Background: Disparity in outcomes between Indigenous and non-Indigenous people after cancer diagnosis is multifactorial, including lower cancer screening participation, later diagnosis, reduced access and uptake of cancer treatment, higher rate of comorbidities, and barriers accessing the health system. Little is known about cancer survivorship experiences.
Objective: The aim of this study was to explore Indigenous Australian cancer survivor's perspectives of cancer survivorship.
Methods: Indigenous people who completed cancer treatment 6 months to 5 years before fieldwork were recruited from a tertiary hospital and remote primary health service for this qualitative study. Data collection was guided by yarning methods, a culturally appropriate method emphasizing storytelling. Data were interpreted using a social constructionist framework.
Results: Thirteen women and 6 men were interviewed. Participants' past experiences contributed to their specific identity as survivors. Participants described factors affecting a positive transition from cancer patient to cancer survivor and the importance of ongoing family support in helping to manage survivorship. Finally, participants described a range of community support they received and provided to others and how this improved their cancer survivorship.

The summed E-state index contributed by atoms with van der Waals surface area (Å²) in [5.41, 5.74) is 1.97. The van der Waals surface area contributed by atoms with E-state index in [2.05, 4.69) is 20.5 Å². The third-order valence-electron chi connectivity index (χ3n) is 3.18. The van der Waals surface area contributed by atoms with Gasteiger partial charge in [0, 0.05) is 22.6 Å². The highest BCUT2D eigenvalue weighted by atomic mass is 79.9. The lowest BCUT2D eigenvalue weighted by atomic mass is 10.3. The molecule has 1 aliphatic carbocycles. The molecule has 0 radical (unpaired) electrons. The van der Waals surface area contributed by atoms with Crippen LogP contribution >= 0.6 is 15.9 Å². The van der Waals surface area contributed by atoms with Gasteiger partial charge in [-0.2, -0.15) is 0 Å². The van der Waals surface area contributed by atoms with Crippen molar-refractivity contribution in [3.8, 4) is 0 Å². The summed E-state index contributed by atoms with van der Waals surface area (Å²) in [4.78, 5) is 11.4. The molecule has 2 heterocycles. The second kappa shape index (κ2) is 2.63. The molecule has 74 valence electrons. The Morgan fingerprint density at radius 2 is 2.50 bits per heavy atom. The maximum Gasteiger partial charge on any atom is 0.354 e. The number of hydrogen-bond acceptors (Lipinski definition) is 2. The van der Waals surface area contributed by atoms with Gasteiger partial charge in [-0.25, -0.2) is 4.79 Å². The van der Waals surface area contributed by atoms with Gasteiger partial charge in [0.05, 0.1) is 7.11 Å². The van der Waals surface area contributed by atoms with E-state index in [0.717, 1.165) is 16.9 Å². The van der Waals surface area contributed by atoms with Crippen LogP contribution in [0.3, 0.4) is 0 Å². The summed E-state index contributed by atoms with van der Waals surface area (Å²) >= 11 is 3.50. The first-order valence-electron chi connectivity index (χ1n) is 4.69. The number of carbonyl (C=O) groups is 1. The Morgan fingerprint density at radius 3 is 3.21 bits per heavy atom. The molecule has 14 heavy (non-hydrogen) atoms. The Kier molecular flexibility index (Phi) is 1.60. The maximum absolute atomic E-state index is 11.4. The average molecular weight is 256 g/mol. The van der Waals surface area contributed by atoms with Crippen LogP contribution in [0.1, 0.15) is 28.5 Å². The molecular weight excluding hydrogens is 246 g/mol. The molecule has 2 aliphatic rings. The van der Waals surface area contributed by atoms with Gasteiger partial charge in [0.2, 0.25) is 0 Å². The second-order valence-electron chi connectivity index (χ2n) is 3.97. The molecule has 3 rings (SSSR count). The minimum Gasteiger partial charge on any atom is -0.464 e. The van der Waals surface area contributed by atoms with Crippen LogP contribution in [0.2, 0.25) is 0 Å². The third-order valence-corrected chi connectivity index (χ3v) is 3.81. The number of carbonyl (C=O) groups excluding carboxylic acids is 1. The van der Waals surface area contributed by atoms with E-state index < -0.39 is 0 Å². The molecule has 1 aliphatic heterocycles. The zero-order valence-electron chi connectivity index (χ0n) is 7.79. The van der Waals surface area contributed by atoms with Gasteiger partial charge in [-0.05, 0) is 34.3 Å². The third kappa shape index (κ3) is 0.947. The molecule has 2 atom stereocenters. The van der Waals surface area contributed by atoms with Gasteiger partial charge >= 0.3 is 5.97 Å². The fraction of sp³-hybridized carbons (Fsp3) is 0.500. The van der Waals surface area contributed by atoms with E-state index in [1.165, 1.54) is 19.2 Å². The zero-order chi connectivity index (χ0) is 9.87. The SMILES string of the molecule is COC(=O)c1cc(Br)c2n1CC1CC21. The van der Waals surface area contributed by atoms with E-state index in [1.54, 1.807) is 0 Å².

Conclusion: Although a range of experiences are presented, this study provides evidence that the survivorship perspectives of Indigenous cancer survivors may be, in part, shared by non-Indigenous cancer survivors.
Implications for Practice: Acknowledging Indigenous cancer survivors' past experiences and how these influence their overall well-being is important for providing patient-centered and culturally appropriate care. Nurses and other healthcare professionals may use this knowledge to foster a range of coping strategies to assist Indigenous cancer survivors to live well.